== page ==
Cemetery Hunting
by Anna Chandler
©2011

     

     I have always enjoyed going out “Cemetery Hunting”. I love the out of doors, the history, the art, the poetry, and helping others in their search for roots.

     Early in the summer of 2010, I received an email from a person in Richmond that was looking for photos of tombstones in several remote cemeteries in Marion and Randolph Counties. I had visited all but two on the list and gladly volunteered to see what I could do to obtain the necessary photographs for the person. My Randolph County photos were accomplished on a visit to family in the Pickens area one weekend.

     The Marion County photos I saved for a day off - July 5th. The day was beautiful but very hot. Bunner's Ridge cemetery was easy to find since it sits in the middle of Bunner's Ridge Park.

     The Malone cemetery is one of those old “in the corner of the old Hayfield family cemeteries.” The gentleman that I was trying to help had sent me driving directions so a friend and I started out on our quest for the last of the photographs.

     The road that turned off the main road was dirt and gravel - which I expected. We went UP fairly quickly to the top of the ridge and followed the road for a couple miles. Then we went DOWN a very, very steep hill that I remember thinking at time "I hope my car will make it back up this when we come back out". As we approached what I anticipated as the gate into the field, I reviewed the instructions that said, park at the gate, walk through the field to the top of the hill, look off to your left and you will see the cemetery in the distance. Being a quazi-country girl, I knew about hot summers, tall hayfield grass and snakes. I actually said a prayer asking for help with the last two items. High grass triggers my asthma and snakes are at the top of my least favorite animals list.

     As we neared what looked like the gate on the one lane country road a big pickup truck pulling an empty hay wagon crested the rise in the road heading straight towards us. Thankfully he immediately turned into the field through an open gate. After my initial shock of seeing a truck appear that quickly over the rise, I followed it into a freshly mown hayfield. I pulled along side and asked the follow if he knew where the cemetery was.

     A nicer man I have not often encountered. He said that he did indeed know where the cemetery was and if we would follow him around to where he had this tractor parked, he would lead us to it. He was nice enough to show us where to cross over the old heavily rutted road that crossed the field and even took the hinges off the gate when we found that the lock was securely fastened.

     To my surprise the cemetery was recently mowed and the head stones, oh the headstones. There are less than a dozen graves in the small cemetery, the most recent from the 1960's. The two in particular that I was looking for belong to two Revolutionary War Soldier brothers. Someone had made sure that all the markers were in good condition, even going as far as having brass plates made and attaching them to the back of the more worn markers. The two brothers had new markers with their names, dates and regiments clearly visible. Our guide said that a couple from near Pittsburgh had adopted the cemetery, he didn't know if they were related to anyone in it or not. They travel to Marion County every couple of months, mow the cemetery and care for the graves. All I could think was “wow - what amazing people.”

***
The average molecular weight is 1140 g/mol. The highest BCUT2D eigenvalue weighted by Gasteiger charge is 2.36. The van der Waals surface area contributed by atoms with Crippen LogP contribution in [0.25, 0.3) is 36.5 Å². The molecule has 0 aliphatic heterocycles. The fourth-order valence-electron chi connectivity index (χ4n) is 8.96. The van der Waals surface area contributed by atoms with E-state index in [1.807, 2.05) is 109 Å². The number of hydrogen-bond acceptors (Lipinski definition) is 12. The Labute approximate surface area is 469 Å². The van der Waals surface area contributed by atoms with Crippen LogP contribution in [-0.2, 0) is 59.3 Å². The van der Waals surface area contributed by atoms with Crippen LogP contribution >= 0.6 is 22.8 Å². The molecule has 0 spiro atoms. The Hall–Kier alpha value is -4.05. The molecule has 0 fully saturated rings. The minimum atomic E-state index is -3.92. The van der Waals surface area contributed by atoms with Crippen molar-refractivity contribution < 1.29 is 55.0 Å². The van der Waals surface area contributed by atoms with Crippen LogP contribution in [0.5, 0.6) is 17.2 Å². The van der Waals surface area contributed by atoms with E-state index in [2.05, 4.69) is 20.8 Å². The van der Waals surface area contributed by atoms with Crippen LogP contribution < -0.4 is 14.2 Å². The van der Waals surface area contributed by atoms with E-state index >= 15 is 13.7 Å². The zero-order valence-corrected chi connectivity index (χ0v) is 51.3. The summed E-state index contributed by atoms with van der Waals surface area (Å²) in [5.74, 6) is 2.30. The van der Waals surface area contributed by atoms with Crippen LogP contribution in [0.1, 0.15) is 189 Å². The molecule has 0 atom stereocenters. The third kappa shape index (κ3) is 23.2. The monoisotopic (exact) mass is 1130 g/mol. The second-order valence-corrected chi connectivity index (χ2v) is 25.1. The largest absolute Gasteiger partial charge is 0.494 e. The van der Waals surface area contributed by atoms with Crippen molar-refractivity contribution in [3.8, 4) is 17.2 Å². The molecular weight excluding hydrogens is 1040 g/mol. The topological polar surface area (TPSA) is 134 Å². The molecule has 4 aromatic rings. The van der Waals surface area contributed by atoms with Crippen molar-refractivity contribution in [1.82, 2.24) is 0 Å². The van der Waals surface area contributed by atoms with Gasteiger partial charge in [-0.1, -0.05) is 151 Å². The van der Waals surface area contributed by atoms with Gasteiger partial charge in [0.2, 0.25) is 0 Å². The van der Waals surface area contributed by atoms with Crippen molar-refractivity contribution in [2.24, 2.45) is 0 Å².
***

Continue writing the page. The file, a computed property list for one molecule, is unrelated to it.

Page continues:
We snapped lots of photos to make sure that we had at least several good ones to send on to our friends in Richmond and headed back to the main road.

     When we started back up the steep graveled hill, my little car simply would not pull the hill. After several attempts and thinking that we might have to call for a tow truck - if we had cell service, we thought “wait a minute, the fellow with the big truck pulling a full hay wagon likely couldn't pull this hill either.” So, we turned around and went the way that the gentleman had come from. In a very short while we ended up in the village of Catawba on the Monongahela River with an easy trip back to our way home. We would have never found the cemetery if we had been directed in from Catawba.

     The point of my story is that when you do good things for others, good things happen to you. We met a true good Samaritan in the gentleman that helped us, the field was mowed and no snakes were seen. Our road home was smooth and easy. The family in Richmond was trilled with the photos and I now know for a fact that prayers are answered.


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